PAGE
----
Last week I shared that I broke my habit of running around trying new projects and things that didn’t work by focusing on a project that forced me to learn and exercise a critical business skill that I lacked.
Working on that project was uncomfortable, pushed against my comfort zone hard, didn’t come naturally to me, and I wasn’t always motivated to keep going.
And yet I did, and the project was a success in the areas I needed it to be.
So, how did I do it?
The truth is there wasn’t just one thing that allowed me to complete this project. It was a combination of things.
Below I’ll share what I believe were the most significant contributors to completing the project.
My future success depended on me learning this skill.
While I wasn’t motivated to do this project specifically, I knew that not doing the project would mean I’d continue to have crappy results in my business. Basically, this skill was so important I knew that all my future success would be built on what I learned through this project. Not doing this project would mean my business would not move forward.
I was clear about my deadlines.
Because the project was uncomfortable and pushed against my comfort zone, it was super important to be very clear about what needed to be done and when. This allowed me to put on blinders to the larger project and only focus on the specific task in front of me.
Knowing that I wanted to start sending invites x days before the project began meant those deadlines weren’t moveable. Once I sent the first invites out, I was now committed to the date. It was out there.
I spread the work out over time.
I also made sure that the work was getting done, but was spread out. This allowed me to keep my energy up. I generally have more energy and attention in the morning, so I made sure those uncomfortable tasks came first.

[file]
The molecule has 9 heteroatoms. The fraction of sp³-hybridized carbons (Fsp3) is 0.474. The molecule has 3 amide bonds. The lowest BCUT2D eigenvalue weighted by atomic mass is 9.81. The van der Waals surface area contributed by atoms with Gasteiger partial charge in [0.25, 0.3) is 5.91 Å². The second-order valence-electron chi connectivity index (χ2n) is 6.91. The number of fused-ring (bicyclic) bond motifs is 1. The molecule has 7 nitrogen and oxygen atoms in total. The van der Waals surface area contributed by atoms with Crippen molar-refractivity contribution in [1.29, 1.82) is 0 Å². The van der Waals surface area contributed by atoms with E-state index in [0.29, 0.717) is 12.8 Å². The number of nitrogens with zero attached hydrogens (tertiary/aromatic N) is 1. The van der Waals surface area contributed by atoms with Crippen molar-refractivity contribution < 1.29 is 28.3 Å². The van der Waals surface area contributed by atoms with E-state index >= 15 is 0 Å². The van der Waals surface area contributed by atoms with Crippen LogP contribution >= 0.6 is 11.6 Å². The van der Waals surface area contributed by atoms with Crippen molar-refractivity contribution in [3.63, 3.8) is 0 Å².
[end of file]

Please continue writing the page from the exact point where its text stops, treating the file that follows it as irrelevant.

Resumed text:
I regularly reviewed my progress.
I gave myself time to review what worked and didn’t and adjust. Because the skill I was learning didn’t come naturally to me, I paid attention when something felt more in line with me (more down my alley, more me) and made a note of it to repeat later.
I had clearly defined tasks.
I was very clear about the tasks that needed to be completed. My task wasn’t to “invite people.” The tasks were to “make a list of at least 25 people that I think will benefit from this” and “personally invite that list of people via a phone call.”
It helped to focus on today’s task (or tasks) for the project. And because I spread the work out, I usually only had one 30-minute to 1-hour block of this to do each day. Once it was done, I could move on to tasks that felt much easier.
The bonus was how great it felt to have the task done and be able to move on.
I remembered my bigger goal when things felt hard (my why).
When things felt difficult, I’d take a deep breath and remember what I saw on the other side of this project. I’d remind myself why it was important to do this.
This sounds a bit like my first reason above, but this one is a bit deeper. The first one, my future successes depended on me learning this skill, is more of a nuts and bolts reason.
This reason is more of a mindset shift. It was about reminding myself that I could do these hard things and why it was important to step into being a person who did this hard thing and what that would do for me.
Again, it wasn’t just one of the above reasons that allowed me to complete the project that, on some levels, I did not want to do. It was the above reasons together that made the difference.
I’ve read multiple places that what makes a goal successful isn’t just about remembering why it’s important to you. It’s about putting the systems in place that support the work of doing hard things—remembering your why is one crucial part of that.
What questions do you have around doing projects in your business that feel uncomfortable or push against your comfort zone? Or share your experiences with this. Let me know in the comments.